American Association for Cancer Research
10780432ccr183691-sup-212005_3_supp_5432936_pp7hmj.docx (153.08 kB)

Supplementary Data from Survival Following Chemotherapy in Ovarian Clear Cell Carcinoma Is Not Associated with Pathological Misclassification of Tumor Histotype

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journal contribution
posted on 2023-03-31, 21:02 authored by Masataka Takenaka, Martin Köbel, Dale W. Garsed, Sian Fereday, Ahwan Pandey, Dariush Etemadmoghadam, Joy Hendley, Ayako Kawabata, Daito Noguchi, Nozomu Yanaihara, Hiroyuki Takahashi, Takako Kiyokawa, Masahiro Ikegami, Hirokuni Takano, Seiji Isonishi, Kazuhiko Ochiai, Nadia Traficante, Sreeja Gadipally, Timothy Semple, Dane Vassiliadis, Kausyalya Amarasinghe, Jason Li, Gisela Mir Arnau, Aikou Okamoto, Michael Friedlander, David D. L. Bowtell

Supplementary methods



U.S. Army Medical Research and Materiel Command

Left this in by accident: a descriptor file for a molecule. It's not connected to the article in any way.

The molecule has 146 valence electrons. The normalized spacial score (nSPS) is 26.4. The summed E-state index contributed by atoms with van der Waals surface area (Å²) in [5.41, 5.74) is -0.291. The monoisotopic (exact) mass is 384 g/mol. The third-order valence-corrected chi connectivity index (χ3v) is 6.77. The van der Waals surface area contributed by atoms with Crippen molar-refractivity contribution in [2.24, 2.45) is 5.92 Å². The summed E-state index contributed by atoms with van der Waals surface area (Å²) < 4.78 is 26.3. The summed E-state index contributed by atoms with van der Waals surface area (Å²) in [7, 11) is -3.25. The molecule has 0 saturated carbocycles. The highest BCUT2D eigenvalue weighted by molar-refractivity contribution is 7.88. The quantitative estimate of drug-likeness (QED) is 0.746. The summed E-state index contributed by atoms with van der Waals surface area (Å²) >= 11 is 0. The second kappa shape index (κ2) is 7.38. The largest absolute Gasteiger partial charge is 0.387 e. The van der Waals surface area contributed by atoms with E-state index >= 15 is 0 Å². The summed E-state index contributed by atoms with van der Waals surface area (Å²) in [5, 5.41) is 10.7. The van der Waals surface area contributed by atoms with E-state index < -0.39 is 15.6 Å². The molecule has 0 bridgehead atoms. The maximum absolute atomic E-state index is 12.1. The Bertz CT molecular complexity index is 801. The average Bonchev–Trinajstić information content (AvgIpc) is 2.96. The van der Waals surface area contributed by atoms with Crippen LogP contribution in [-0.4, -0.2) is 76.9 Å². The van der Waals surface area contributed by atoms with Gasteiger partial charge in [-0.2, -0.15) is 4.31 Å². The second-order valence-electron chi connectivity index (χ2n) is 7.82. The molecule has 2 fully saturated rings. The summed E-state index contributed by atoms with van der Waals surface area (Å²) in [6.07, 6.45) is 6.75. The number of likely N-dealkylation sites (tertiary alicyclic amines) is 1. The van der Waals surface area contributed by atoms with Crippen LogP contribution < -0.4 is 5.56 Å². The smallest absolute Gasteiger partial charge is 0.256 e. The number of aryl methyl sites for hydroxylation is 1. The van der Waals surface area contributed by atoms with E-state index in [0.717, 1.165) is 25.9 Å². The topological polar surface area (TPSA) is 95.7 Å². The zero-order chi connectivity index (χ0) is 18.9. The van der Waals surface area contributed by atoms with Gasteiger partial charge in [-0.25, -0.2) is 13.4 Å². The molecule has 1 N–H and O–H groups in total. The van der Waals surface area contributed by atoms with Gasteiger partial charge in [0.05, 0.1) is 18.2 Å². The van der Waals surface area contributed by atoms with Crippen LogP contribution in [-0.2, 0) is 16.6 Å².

Although ovarian clear cell carcinomas (OCCC) are commonly resistant to platinum-based chemotherapy, good clinical outcomes are observed in a subset of patients. The explanation for this is unknown but may be due to misclassification of high-grade serous ovarian cancer (HGSOC) as OCCC or mixed histology. To discover potential biomarkers of survival benefit following platinum-based chemotherapy, we ascertained a cohort of 68 Japanese and Australian patients in whom progression-free survival (PFS) and overall survival (OS) could be assessed. We performed IHC reclassification of tumors, and targeted sequencing and immunohistochemistry of known driver genes. Exome sequencing was performed in 10 patients who had either unusually long survival (N = 5) or had a very short time to progression (N = 5). The majority of mixed OCCC (N = 6, 85.7%) and a small proportion of pure OCCC (N = 3, 4.9%) were reclassified as likely HGSOC. However, the PFS and OS of patients with misclassified samples were similar to that of patients with pathologically validated OCCC. Absent HNF1B expression was significantly correlated with longer PFS and OS (P = 0.0194 and 0.0395, respectively). Mutations in ARID1A, PIK3CA, PPP2R1A, and TP53 were frequent, but did not explain length of PFS and OS. An exploratory exome analysis of patients with favorable and unfavorable outcomes did not identify novel outcome-associated driver mutations. Survival benefit following chemotherapy in OCCC was not associated with pathological misclassification of tumor histotype. HNF1B loss may help identify the subset of patients with OCCC with a more favorable outcome.